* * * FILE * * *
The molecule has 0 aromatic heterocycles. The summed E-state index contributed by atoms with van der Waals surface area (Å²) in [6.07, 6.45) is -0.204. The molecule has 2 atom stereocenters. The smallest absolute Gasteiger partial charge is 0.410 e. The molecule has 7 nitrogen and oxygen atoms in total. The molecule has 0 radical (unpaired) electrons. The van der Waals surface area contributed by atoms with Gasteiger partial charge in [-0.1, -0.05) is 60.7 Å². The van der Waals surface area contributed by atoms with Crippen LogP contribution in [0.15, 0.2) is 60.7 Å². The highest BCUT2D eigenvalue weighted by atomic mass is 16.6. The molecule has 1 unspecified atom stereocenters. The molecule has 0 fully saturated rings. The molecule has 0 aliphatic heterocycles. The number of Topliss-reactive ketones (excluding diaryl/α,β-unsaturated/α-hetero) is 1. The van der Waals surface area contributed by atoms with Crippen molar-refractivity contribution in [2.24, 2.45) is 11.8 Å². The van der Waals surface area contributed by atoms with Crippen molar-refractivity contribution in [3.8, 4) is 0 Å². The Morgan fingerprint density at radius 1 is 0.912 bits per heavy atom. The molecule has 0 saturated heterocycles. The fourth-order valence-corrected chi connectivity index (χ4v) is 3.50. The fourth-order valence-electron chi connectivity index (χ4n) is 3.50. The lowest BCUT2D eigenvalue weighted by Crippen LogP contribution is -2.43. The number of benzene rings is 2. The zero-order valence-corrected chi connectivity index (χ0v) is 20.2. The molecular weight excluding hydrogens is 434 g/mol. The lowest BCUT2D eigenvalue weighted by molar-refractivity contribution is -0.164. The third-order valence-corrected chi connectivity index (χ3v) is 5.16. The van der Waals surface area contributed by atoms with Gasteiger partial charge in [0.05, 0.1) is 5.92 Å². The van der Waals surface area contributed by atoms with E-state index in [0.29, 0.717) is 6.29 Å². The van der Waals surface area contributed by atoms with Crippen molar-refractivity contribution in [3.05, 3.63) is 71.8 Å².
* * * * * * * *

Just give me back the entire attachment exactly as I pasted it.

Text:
The molecule has 0 aromatic heterocycles. The summed E-state index contributed by atoms with van der Waals surface area (Å²) in [6.07, 6.45) is -0.204. The molecule has 2 atom stereocenters. The smallest absolute Gasteiger partial charge is 0.410 e. The molecule has 7 nitrogen and oxygen atoms in total. The molecule has 0 radical (unpaired) electrons. The van der Waals surface area contributed by atoms with Gasteiger partial charge in [-0.1, -0.05) is 60.7 Å². The van der Waals surface area contributed by atoms with Crippen LogP contribution in [0.15, 0.2) is 60.7 Å². The highest BCUT2D eigenvalue weighted by atomic mass is 16.6. The molecule has 1 unspecified atom stereocenters. The molecule has 0 fully saturated rings. The molecule has 0 aliphatic heterocycles. The number of Topliss-reactive ketones (excluding diaryl/α,β-unsaturated/α-hetero) is 1. The van der Waals surface area contributed by atoms with Crippen molar-refractivity contribution in [2.24, 2.45) is 11.8 Å². The van der Waals surface area contributed by atoms with Crippen molar-refractivity contribution in [3.8, 4) is 0 Å². The Morgan fingerprint density at radius 1 is 0.912 bits per heavy atom. The molecule has 0 saturated heterocycles. The fourth-order valence-corrected chi connectivity index (χ4v) is 3.50. The fourth-order valence-electron chi connectivity index (χ4n) is 3.50. The lowest BCUT2D eigenvalue weighted by Crippen LogP contribution is -2.43. The number of benzene rings is 2. The zero-order valence-corrected chi connectivity index (χ0v) is 20.2. The molecular weight excluding hydrogens is 434 g/mol. The lowest BCUT2D eigenvalue weighted by molar-refractivity contribution is -0.164. The third-order valence-corrected chi connectivity index (χ3v) is 5.16. The van der Waals surface area contributed by atoms with Gasteiger partial charge in [0.05, 0.1) is 5.92 Å². The van der Waals surface area contributed by atoms with E-state index in [0.29, 0.717) is 6.29 Å². The van der Waals surface area contributed by atoms with Crippen molar-refractivity contribution in [3.05, 3.63) is 71.8 Å².